# Equation of a Line in three space question

1. Jan 13, 2006

### thomasrules

This question is really pissing me off because I don't understand it. I know how to do it but don't understand the reasoning:

Find an equation of the line through the point (4,5,5) that meets the line

(x-11)/3=(y+8)/-1=(z-4)/1 at right angles.

I found out that you have to do the dot product of (4,5,5) and that equation but I don't understand why you don't need the direction vector for the other equation to find the answer. Also why couldn't you just do (4,5,5) dot (11,-8,4)?????????

2. Jan 13, 2006

### matt grime

You don't dot product a vector and an equation.

How're you reading off the direction vector of the line from its equation?

3. Jan 13, 2006

### thomasrules

direction vector=(3,-1,1)

4. Jan 13, 2006

### matt grime

Still not entirely sure I see what the difficulty is: you know that the point where the line from (4,5,5) hits the given line perpendicularly is also the closest point to (4,5,5) on the line.

5. Jan 13, 2006

### HallsofIvy

Staff Emeritus
No, you didn't find that out- it doesn't make sense. (4,5,5) is a point not a vector and you can't take a dot product of anything with an equation! That's one reason why its not a good idea to write a vector in the form (a,b,c). I prefer either ai+ bj+ ck or <a, b, c>.

Let (x,y,z) be the point on the given line where that perpendicular crosses. Then (x-4)i+ (y-5)j+ (z-5)k is a vector in the direction of that line. Yes, 3i- j+ 3k is a vector in the direction of the given line. Since they are perpendicular, their dot product: 3(x-4)- (y-5)+ 3(z-5)= 0.
Multiplying that out, 3x- y+ 3z= 12- 5+ 15= 22 (that may be where you got the idea that you were doing "the dot product of (4,5,5) and that equation"). That equation, together with the equations (x-11)/3=(y+8)/-1=(z-4)/1 is enough to solve for x, y, and z and then the equation of the line.

6. Jan 13, 2006

### thomasrules

Ok let me show you how i think it's to be done because I don't get your part of

"That equation, together with the equations (x-11)/3=(y+8)/-1=(z-4)/1 is enough to solve for x, y, and z and then the equation of the line."

r=(11,-8,4)+t(3,-1,1)

r1=(4,5,5)+t(x,y,z)

r dot r1= (11+3t,-8-t,4+1)dot(4+x,5+y,5+z)=0

IS THAT RIGHT?

And how did you get "Yes, 3i- j+ 3k" isn't it 3i-j+k?????

7. Jan 13, 2006

### neurocomp2003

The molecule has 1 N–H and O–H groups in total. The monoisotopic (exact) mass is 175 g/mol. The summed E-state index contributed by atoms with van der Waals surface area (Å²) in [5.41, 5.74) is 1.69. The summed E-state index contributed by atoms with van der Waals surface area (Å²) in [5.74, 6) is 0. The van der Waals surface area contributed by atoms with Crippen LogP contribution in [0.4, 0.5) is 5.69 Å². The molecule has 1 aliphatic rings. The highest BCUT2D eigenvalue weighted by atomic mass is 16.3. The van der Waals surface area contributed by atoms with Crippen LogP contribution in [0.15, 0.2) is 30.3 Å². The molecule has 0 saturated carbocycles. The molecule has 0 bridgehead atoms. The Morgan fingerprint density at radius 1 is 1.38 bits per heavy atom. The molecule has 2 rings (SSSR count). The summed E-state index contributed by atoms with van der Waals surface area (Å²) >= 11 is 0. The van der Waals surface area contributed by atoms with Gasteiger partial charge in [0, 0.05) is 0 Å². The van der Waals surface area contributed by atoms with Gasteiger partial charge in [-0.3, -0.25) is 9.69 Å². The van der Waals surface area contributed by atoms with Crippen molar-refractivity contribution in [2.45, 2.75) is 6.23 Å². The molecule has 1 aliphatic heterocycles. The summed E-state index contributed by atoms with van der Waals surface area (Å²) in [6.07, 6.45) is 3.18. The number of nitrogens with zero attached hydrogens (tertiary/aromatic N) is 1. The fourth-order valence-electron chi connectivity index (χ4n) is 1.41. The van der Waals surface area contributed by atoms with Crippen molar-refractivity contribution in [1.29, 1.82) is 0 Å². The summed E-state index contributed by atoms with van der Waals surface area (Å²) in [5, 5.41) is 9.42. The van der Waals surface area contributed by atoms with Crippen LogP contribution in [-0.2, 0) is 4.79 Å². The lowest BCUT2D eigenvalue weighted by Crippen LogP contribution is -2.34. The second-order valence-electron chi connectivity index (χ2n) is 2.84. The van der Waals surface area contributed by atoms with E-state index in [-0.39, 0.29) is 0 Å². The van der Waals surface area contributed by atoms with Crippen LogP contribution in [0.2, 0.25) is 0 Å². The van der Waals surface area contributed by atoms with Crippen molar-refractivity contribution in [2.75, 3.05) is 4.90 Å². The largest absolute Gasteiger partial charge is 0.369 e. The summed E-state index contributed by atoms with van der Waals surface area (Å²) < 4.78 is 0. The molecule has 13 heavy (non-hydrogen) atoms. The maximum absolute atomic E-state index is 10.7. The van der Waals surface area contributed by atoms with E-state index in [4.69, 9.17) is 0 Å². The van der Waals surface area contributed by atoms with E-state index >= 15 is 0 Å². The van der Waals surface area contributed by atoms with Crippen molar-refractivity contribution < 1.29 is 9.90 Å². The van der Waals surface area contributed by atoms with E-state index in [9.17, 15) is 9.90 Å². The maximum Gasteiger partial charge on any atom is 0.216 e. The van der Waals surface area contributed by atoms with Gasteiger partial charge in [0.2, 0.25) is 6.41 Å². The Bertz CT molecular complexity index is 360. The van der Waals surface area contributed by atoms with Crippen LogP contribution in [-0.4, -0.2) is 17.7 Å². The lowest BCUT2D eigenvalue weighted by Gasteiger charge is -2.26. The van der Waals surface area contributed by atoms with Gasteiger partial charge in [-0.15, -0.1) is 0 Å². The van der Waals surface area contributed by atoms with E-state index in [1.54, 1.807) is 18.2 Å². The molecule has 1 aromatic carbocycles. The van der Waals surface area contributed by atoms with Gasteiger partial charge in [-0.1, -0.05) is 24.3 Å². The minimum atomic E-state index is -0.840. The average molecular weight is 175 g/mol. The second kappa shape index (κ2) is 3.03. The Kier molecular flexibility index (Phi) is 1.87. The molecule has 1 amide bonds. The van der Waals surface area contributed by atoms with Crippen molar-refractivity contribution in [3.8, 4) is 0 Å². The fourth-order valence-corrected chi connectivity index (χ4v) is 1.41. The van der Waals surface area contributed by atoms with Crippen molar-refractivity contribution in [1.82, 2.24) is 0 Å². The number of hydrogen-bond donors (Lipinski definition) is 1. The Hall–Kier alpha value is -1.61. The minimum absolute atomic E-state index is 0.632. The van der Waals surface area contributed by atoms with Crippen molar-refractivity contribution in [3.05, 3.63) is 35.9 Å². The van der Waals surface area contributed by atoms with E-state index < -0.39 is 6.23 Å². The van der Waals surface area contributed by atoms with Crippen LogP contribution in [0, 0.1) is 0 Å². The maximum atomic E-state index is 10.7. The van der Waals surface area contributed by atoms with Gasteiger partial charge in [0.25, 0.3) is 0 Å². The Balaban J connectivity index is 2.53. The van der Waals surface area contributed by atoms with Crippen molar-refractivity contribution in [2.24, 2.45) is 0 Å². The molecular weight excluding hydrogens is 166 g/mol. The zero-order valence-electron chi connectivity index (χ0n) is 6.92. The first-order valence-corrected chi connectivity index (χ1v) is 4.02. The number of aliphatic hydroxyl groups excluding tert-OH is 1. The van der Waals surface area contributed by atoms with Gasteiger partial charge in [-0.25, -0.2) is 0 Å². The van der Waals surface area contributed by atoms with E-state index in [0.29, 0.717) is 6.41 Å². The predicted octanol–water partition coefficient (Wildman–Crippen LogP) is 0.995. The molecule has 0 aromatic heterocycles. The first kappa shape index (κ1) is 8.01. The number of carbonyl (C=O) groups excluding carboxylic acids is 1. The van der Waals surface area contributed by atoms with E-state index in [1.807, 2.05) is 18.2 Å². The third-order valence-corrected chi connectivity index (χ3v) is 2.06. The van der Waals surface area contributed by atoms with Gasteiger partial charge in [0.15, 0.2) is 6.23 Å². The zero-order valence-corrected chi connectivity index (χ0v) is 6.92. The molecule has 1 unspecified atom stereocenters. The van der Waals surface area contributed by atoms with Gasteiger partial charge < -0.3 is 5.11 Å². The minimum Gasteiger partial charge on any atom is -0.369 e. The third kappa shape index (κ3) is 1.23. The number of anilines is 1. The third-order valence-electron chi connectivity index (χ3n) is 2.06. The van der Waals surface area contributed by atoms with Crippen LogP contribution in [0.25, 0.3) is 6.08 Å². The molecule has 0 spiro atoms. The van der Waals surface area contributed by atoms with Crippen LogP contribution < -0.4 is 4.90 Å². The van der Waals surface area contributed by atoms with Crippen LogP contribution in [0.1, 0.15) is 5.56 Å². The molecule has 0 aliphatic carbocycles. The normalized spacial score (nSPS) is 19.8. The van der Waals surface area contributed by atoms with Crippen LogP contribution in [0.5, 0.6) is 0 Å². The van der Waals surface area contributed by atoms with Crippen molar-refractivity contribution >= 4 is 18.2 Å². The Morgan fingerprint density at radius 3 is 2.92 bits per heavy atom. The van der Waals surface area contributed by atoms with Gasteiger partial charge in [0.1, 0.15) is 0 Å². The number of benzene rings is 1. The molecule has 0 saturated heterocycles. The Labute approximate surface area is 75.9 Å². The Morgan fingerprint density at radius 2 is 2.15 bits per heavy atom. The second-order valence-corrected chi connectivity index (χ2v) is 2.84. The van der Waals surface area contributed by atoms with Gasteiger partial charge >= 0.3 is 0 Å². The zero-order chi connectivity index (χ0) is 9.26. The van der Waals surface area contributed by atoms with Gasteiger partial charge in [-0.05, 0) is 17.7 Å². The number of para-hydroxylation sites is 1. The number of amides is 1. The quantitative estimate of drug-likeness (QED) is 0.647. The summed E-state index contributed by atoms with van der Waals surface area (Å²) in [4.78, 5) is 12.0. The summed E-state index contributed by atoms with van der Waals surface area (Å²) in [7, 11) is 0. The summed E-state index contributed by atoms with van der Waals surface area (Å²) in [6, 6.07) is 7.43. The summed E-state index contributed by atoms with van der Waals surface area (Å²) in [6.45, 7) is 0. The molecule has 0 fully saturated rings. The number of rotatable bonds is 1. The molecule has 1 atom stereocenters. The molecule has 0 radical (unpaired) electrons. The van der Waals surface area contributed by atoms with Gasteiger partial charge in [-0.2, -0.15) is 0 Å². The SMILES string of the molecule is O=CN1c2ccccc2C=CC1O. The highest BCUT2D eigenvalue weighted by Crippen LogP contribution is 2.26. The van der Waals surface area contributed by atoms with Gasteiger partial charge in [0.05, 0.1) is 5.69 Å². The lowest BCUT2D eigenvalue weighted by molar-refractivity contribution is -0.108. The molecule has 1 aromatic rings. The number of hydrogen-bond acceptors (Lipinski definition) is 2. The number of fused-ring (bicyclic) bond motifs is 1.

yes the vector is 3,-1,1, best is to draw a diagram with the point/Line and new point and use the projection formula to understand the above.

Last edited: Jan 13, 2006
8. Jan 14, 2006

### thomasrules

anyone help

9. Jan 14, 2006

### HallsofIvy

Staff Emeritus
That was a "miscopy".
Rewrite:
Let (x,y,z) be the point on the given line where that perpendicular crosses. Then (x-4)i+ (y-5)j+ (z-5)k is a vector in the direction of that line. Yes, 3i- j+ k is a vector in the direction of the given line. Since they are perpendicular, their dot product: 3(x-4)- (y-5)+ (z-5)= 0.
Multiplying that out, 3x- y+ z= 12- 5+ 5= 12

Now you also know (x-11)/3=(y+8)/-1=(z-4)/1 since (x, y, z) lies on that line.
From 3x- y+ z= 12, we can write z= -3x+ y+ 12 and then we have, from the equations for the line, (x-11)/3= (-3x+y+ 8) and (y+8)/-1= (-3x+y+8), two equations to solve for x and y.

10. Jan 14, 2006

### matt grime

Plenty of help has been given, but it still isn't clear what *you* are doing i.e. your explanations of what you are doing do not make sense, we think of your claim that you know to take the dot product of sometihng with an equation.

The simplest thing to do is to draw a picture to see how to use the projection formula to get a vector parallel to the required line, and then you know a vector parallel to the desired line and a point on the line hence you konw the equation of the line.

So, draw a diagram: a long line represents the given one; mark a point not on the line to represent (4,5,5); draw a line from the point to the given line, and draw one the meets perpendicularly; think about projections using dot products etc, it is quite clear, and you shuold also attempt to bear in mind the limitations of the web as a place for explaining diagrams: it is up to you to draw one not us.

Know someone interested in this topic? Share this thread via Reddit, Google+, Twitter, or Facebook